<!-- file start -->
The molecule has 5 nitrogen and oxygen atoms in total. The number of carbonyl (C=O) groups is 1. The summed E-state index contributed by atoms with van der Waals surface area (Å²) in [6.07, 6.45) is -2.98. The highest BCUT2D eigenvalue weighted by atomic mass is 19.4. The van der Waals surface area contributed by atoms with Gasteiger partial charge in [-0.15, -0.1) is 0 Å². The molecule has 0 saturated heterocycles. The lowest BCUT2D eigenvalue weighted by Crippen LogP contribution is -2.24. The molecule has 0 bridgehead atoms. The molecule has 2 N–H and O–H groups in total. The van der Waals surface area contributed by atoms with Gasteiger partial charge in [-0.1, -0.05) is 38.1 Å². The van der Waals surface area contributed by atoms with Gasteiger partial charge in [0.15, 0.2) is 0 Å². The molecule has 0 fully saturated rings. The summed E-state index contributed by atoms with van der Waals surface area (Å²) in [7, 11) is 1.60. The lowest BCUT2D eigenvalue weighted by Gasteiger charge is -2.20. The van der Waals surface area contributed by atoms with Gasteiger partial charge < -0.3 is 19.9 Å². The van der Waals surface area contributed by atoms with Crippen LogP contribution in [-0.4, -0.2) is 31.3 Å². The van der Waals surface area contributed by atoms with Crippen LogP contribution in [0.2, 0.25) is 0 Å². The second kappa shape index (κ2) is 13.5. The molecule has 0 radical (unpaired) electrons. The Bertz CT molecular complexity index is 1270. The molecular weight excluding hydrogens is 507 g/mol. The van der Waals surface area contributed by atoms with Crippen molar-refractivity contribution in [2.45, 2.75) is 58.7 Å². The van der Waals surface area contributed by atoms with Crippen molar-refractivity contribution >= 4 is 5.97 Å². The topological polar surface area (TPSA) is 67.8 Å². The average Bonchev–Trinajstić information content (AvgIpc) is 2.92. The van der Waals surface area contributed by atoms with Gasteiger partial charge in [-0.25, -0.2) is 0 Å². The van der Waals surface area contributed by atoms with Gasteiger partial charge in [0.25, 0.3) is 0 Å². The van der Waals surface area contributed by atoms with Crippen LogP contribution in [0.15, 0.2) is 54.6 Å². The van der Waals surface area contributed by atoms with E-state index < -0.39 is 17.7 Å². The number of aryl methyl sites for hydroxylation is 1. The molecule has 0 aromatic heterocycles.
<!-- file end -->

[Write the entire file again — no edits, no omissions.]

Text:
The molecule has 5 nitrogen and oxygen atoms in total. The number of carbonyl (C=O) groups is 1. The summed E-state index contributed by atoms with van der Waals surface area (Å²) in [6.07, 6.45) is -2.98. The highest BCUT2D eigenvalue weighted by atomic mass is 19.4. The van der Waals surface area contributed by atoms with Gasteiger partial charge in [-0.15, -0.1) is 0 Å². The molecule has 0 saturated heterocycles. The lowest BCUT2D eigenvalue weighted by Crippen LogP contribution is -2.24. The molecule has 0 bridgehead atoms. The molecule has 2 N–H and O–H groups in total. The van der Waals surface area contributed by atoms with Gasteiger partial charge in [-0.1, -0.05) is 38.1 Å². The van der Waals surface area contributed by atoms with Gasteiger partial charge in [0.15, 0.2) is 0 Å². The molecule has 0 fully saturated rings. The summed E-state index contributed by atoms with van der Waals surface area (Å²) in [7, 11) is 1.60. The lowest BCUT2D eigenvalue weighted by Gasteiger charge is -2.20. The van der Waals surface area contributed by atoms with Gasteiger partial charge < -0.3 is 19.9 Å². The van der Waals surface area contributed by atoms with Crippen LogP contribution in [-0.4, -0.2) is 31.3 Å². The van der Waals surface area contributed by atoms with Crippen LogP contribution in [0.2, 0.25) is 0 Å². The second kappa shape index (κ2) is 13.5. The molecule has 0 radical (unpaired) electrons. The Bertz CT molecular complexity index is 1270. The molecular weight excluding hydrogens is 507 g/mol. The van der Waals surface area contributed by atoms with Crippen molar-refractivity contribution in [2.45, 2.75) is 58.7 Å². The van der Waals surface area contributed by atoms with Crippen molar-refractivity contribution >= 4 is 5.97 Å². The topological polar surface area (TPSA) is 67.8 Å². The average Bonchev–Trinajstić information content (AvgIpc) is 2.92. The van der Waals surface area contributed by atoms with Gasteiger partial charge in [-0.25, -0.2) is 0 Å². The van der Waals surface area contributed by atoms with Gasteiger partial charge in [0.25, 0.3) is 0 Å². The van der Waals surface area contributed by atoms with Crippen LogP contribution in [0.15, 0.2) is 54.6 Å². The van der Waals surface area contributed by atoms with E-state index < -0.39 is 17.7 Å². The number of aryl methyl sites for hydroxylation is 1. The molecule has 0 aromatic heterocycles.